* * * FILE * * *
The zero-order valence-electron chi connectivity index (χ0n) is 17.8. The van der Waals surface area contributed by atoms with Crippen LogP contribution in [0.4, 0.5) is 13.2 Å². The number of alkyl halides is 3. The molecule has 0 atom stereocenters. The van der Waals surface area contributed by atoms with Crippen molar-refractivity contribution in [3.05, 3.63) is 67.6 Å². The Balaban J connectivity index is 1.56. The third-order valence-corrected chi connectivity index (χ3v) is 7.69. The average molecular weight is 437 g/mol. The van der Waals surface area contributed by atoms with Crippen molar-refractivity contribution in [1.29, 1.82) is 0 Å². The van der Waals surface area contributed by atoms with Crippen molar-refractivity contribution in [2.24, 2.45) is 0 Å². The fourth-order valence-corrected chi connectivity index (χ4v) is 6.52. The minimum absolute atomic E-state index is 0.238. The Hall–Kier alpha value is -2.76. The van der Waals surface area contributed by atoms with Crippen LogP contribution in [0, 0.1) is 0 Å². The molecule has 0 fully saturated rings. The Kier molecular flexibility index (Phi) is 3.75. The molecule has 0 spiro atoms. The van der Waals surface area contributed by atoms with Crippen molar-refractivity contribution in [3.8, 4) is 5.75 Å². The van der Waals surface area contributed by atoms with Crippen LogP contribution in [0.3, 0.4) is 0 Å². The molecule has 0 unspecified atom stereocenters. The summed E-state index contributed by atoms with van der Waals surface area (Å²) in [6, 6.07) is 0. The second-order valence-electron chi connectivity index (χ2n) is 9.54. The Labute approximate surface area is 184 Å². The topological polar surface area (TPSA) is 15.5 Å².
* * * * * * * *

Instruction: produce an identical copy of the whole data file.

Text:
The zero-order valence-electron chi connectivity index (χ0n) is 17.8. The van der Waals surface area contributed by atoms with Crippen LogP contribution in [0.4, 0.5) is 13.2 Å². The number of alkyl halides is 3. The molecule has 0 atom stereocenters. The van der Waals surface area contributed by atoms with Crippen molar-refractivity contribution in [3.05, 3.63) is 67.6 Å². The Balaban J connectivity index is 1.56. The third-order valence-corrected chi connectivity index (χ3v) is 7.69. The average molecular weight is 437 g/mol. The van der Waals surface area contributed by atoms with Crippen molar-refractivity contribution in [1.29, 1.82) is 0 Å². The van der Waals surface area contributed by atoms with Crippen molar-refractivity contribution in [2.24, 2.45) is 0 Å². The fourth-order valence-corrected chi connectivity index (χ4v) is 6.52. The minimum absolute atomic E-state index is 0.238. The Hall–Kier alpha value is -2.76. The van der Waals surface area contributed by atoms with Crippen LogP contribution in [0, 0.1) is 0 Å². The molecule has 0 fully saturated rings. The Kier molecular flexibility index (Phi) is 3.75. The molecule has 0 spiro atoms. The van der Waals surface area contributed by atoms with Crippen molar-refractivity contribution in [3.8, 4) is 5.75 Å². The van der Waals surface area contributed by atoms with Crippen LogP contribution in [0.3, 0.4) is 0 Å². The molecule has 0 unspecified atom stereocenters. The summed E-state index contributed by atoms with van der Waals surface area (Å²) in [6, 6.07) is 0. The second-order valence-electron chi connectivity index (χ2n) is 9.54. The Labute approximate surface area is 184 Å². The topological polar surface area (TPSA) is 15.5 Å².